The Student News Site of Dillard University


The Student News Site of Dillard University


The Student News Site of Dillard University


    Diva says her farewell

    First of all, I’d like to thank God who is the head of my life…I’m just joking. Thank you so much to the entire Dillard University community for allowing me to serve you all as a columnist and the opinions editor for the Dillard University Courtbouillon.

    When I first became a columnist for the paper, my goal was to provide the views of a becoming educated young woman on issues of the world and our community. The stirring of controversy was only a side benefit of the process. I understand that through my opinionated columns, there were many people who may have disagreed with my topics or even my opinions and luckily they offered feedback on the subjects. That is the purpose of my job.

    As opinions editor of the Courtbouillon, it is my job to bring up issues that encourage the entire student body to engage in conversation. I did not become the editor of such a small but powerful section just to speak weekly on subjects that I thought were important, I became the editor so that I could get everyone active. That is the reason we decided to incorporate the 18 questions that would be compiled by the students, and sometime the faculty.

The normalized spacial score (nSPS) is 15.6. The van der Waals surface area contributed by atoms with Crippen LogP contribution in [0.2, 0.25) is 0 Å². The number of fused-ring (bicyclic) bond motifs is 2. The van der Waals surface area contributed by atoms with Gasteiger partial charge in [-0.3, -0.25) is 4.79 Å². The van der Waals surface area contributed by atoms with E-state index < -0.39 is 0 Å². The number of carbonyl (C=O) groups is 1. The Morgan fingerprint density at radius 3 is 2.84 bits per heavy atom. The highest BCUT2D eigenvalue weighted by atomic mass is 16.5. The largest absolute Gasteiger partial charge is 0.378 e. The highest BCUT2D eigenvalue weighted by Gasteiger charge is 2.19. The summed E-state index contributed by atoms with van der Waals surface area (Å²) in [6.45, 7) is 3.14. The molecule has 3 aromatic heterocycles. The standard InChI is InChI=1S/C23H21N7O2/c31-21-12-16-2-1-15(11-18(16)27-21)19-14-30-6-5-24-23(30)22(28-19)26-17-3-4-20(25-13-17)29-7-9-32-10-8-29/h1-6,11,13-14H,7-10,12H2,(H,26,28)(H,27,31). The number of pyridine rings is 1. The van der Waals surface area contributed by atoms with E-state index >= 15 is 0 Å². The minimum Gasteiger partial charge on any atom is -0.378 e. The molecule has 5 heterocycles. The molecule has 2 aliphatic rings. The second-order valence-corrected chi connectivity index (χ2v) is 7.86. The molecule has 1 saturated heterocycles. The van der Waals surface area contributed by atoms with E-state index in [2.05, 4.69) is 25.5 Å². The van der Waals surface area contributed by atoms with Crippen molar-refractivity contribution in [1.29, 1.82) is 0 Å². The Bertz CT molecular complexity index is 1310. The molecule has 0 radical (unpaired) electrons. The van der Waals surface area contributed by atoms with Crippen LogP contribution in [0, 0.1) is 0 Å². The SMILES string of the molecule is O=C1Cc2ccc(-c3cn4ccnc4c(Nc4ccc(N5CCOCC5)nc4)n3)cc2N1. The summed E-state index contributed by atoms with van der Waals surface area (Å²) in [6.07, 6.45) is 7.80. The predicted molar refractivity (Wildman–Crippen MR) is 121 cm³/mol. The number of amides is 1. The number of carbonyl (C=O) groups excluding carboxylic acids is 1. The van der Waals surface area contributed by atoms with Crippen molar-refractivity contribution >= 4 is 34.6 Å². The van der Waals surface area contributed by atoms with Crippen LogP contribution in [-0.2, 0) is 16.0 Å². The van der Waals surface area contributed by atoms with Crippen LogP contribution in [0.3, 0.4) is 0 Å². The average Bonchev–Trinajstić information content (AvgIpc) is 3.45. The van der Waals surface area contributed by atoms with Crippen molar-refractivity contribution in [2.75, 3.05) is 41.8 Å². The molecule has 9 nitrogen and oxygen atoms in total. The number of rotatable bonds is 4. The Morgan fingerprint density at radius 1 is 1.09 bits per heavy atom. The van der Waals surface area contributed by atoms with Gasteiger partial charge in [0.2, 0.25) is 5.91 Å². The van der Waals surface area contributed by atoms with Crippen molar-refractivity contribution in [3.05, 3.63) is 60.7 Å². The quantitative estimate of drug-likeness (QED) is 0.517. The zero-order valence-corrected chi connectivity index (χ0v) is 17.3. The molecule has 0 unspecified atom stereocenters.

In order that we may have a well-balanced campus, we must see all sides of each story. We often see what administration feels about certain topics through the rules and regulations put into place, but before we had no way to see how students really felt about them. This is where the feedback and 18 question come into play. The questions and feedback give everyone the opportunity put those issues in the air that they may not have time to schedule an appointment with administration to address.

    The questions and issues addressed in the opinions section are not overlooked. Certain members of administration have issued their respect for the paper and their concern for the issues addressed in the section. No matter what anyone feels about the Courtbouillon, we are a source of information for the student body as well as a voice that students don’t use enough.

    We encourage feedback and the use of everything we have to offer from our website to the ask Karmen column. I will still hold a place on the editorial board of the Courtbouillon as the Online editor where I will manage the website, but there comes a time in everyone’s life to pass the torch on to another person.

    In my case, my successor has not yet been chosen, but he or she will step up and serve the university as I have. Around the beginning of the school year, I received a feedback email that questioned the student body.

    This member of the Dillard University staff asked the students why is it that students do not just come to accept the things that go on here at Dillard?

    My response to that question is easy for me. If a person goes to McDonalds and pays for an extra value meal and only receives an order of fries, they are not getting all of the products guaranteed in the amount that they paid. Any normal person would then question where the rest of their food is and would require that the employees give them the missing products.